Loading in 2 Seconds...
Loading in 2 Seconds...
Download Policy: Content on the Website is provided to you AS IS for your information and personal use and may not be sold / licensed / shared on other websites without getting consent from its author. While downloading, if for some reason you are not able to download a presentation, the publisher may have deleted the file from their server.
Criminal Procedure for the Criminal Justice Professional11th Edition John N. Ferdico Henry F. Fradella Christopher Totten Criminal Trials, Appeals, and Other Post-Conviction Remedies Chapter 15 Prepared by Tony Wolusky
Trial by Jury • The Sixth Amendment guarantees a defendant in a criminal prosecution the right to a speedy, public, and impartial trial by jury. • Extended to states through the Fourteenth Amendment • Not granted to juveniles • Not for petty offenses
Bench Trials • Defendants who do not wish to be tried by a jury may, with the approval of the court, waive their right to a jury trial and, instead, opt for a non-jury trial known as a bench trial. • Waiver must be voluntary, knowing, and intelligent. • In bench trials, a judge determines guilt or innocence.
Jury Selection • Selecting a jury involves several steps: • Summoning the venire • The voir direprocess • Striking potential jurors for cause • Using preemptory challenges • Impaneling the petit jury
Classifications of Evidence • Evidence can be classified as: • Testimonial evidence—oral testimony given under oath. • Real or physical evidence—tangible objects and traces of objects. • Scientific evidence—the formal results of forensic investigatory techniques. • Demonstrative evidence—a visual or auditory aid used to assist the fact finder in understanding the evidence (charts, maps, videos, etc.). • Judicial notice—the process whereby the trier-of-fact accepts certain facts as true without the necessity of formal proof (a “short cut” for commonly known matters).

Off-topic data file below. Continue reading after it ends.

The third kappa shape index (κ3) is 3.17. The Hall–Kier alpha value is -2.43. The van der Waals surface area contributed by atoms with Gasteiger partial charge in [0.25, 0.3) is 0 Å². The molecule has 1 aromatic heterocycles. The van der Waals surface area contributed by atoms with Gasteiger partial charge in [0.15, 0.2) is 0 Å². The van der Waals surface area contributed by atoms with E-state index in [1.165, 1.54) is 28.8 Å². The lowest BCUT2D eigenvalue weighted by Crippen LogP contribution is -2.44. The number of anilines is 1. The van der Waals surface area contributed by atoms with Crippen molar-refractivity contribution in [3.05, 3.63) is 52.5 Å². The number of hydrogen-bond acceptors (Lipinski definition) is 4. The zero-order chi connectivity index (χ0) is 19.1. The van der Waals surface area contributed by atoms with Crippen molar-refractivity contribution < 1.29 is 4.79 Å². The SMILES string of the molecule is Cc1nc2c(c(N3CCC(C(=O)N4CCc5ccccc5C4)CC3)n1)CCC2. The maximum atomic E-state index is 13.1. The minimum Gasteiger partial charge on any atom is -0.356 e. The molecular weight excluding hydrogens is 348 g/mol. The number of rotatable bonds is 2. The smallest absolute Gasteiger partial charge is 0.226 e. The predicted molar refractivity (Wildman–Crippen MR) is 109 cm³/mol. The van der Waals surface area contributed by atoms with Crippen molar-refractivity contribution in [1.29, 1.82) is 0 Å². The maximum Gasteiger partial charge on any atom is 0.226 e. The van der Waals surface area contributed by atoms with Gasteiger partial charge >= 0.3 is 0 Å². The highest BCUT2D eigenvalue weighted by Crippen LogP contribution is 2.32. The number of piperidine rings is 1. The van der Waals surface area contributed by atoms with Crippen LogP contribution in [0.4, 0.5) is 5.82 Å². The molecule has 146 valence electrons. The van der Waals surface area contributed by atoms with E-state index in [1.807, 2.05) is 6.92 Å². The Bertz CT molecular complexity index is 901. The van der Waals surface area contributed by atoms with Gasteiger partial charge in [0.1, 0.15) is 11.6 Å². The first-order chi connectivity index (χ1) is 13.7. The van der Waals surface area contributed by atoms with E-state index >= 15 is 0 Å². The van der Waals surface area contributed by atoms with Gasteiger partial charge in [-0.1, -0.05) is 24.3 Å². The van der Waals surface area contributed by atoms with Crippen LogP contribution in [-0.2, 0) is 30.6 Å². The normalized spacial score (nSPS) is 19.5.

Starting Presumptions • At the onset of a trial, there are certain evidentiary “starting points.” Criminal trials start with two presumptions: • Presumption of sanity • Presumption of innocence
Evidence and Burdens of Proof • Evidenceconsists of physical objects, testimony, or other things offered to prove or disprove the existence of a fact. The law recognizes two major types of evidence: • Direct evidence—first-hand evidence that does not require presumptions or inferences in order to establish a proposition of fact. • Circumstantial evidence—indirect evidence that requires inferences to be made.
Burden of Proof • The burden of persuasion, more commonly called the burden of proof, is the obligation of a party to prove a fact to a certain level • Beyond a reasonable doubt • By a preponderance of the evidence • By clear and convincing evidence. • With affirmative defenses, the defendant has the burden of proof. • The government bears the burden of proof at criminal trials.
Order of Evidence Presentation at Trial • Trials go through a series of steps • Trials begin with opening statements, with the prosecution going first. • Prosecutor presents its case-in-chief. • Witnesses are questioned in direct examination and possibly cross-examination. • Defense may move for acquittal or present its case. • Prosecutor may rebuttal. If so, the defense may add further evidence. • Closing arguments are made. • Jury instructions are given. • Jurors deliberate and return with a verdict (or hung jury).
Sentencing • Judges typically determine sentencing according to case facts and various sentencing schemes • Indeterminate sentencing • Determinate sentencing, including mandatory sentencing • Judges may use information presented in the Pre-Sentence Investigation Report or victim impact statement to help determine appropriate sentence. • Sentences handed out at a sentencing hearing.
Sentencing • What factors impact the judge’s decision on sentencing? • Do you think there are other factors that should be considered? If so, what are they?
Sentencing Options • The correctional system contains several sentencing options, including: • Fines • Revocation of government-issued license • Probation • Intermediate sanctions, such as boot camp, halfway house, or work programs • Incarceration in jails or prisons, sometimes followed by parole
Judgment • A judgment is the written evidence of the final disposition of the case. It is signed by a judge or the clerk of a court. A judgment of conviction sets forth the plea, the verdict or findings, and the adjudication and sentence.
Post-Trial Motions • After the trial the following motions may be made: • Motion for judgment of acquittal • Motion for a new trial • Motion for revision or correction of sentence
Remedies After Conviction • A defendant has two major avenues of relief after being convicted of a crime. • Appeal—Not a re-trial, but a review of the legal issues involved in the case. • Writ of habeas corpus—A challenge to the fact or duration of a prisoner’s confinement on constitutional grounds.